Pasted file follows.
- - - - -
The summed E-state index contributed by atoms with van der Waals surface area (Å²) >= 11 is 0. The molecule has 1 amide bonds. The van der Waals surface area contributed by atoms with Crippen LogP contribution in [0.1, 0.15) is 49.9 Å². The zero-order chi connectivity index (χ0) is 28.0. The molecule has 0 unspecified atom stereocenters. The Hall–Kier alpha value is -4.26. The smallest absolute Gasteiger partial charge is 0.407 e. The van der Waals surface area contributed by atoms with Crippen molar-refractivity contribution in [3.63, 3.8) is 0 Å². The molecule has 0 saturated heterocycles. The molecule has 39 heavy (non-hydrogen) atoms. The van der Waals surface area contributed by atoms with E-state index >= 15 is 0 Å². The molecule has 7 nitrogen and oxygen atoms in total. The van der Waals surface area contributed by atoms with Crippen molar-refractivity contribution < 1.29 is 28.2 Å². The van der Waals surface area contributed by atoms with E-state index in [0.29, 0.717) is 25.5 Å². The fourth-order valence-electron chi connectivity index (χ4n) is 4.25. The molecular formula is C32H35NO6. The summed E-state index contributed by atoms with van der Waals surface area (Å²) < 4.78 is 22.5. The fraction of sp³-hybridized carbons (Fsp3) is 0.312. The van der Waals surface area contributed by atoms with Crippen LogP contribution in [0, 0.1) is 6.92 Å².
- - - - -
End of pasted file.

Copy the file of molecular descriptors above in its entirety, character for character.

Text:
The summed E-state index contributed by atoms with van der Waals surface area (Å²) >= 11 is 0. The molecule has 1 amide bonds. The van der Waals surface area contributed by atoms with Crippen LogP contribution in [0.1, 0.15) is 49.9 Å². The zero-order chi connectivity index (χ0) is 28.0. The molecule has 0 unspecified atom stereocenters. The Hall–Kier alpha value is -4.26. The smallest absolute Gasteiger partial charge is 0.407 e. The van der Waals surface area contributed by atoms with Crippen molar-refractivity contribution in [3.63, 3.8) is 0 Å². The molecule has 0 saturated heterocycles. The molecule has 39 heavy (non-hydrogen) atoms. The van der Waals surface area contributed by atoms with E-state index >= 15 is 0 Å². The molecule has 7 nitrogen and oxygen atoms in total. The van der Waals surface area contributed by atoms with Crippen molar-refractivity contribution < 1.29 is 28.2 Å². The van der Waals surface area contributed by atoms with E-state index in [0.29, 0.717) is 25.5 Å². The fourth-order valence-electron chi connectivity index (χ4n) is 4.25. The molecular formula is C32H35NO6. The summed E-state index contributed by atoms with van der Waals surface area (Å²) < 4.78 is 22.5. The fraction of sp³-hybridized carbons (Fsp3) is 0.312. The van der Waals surface area contributed by atoms with Crippen LogP contribution in [0, 0.1) is 6.92 Å².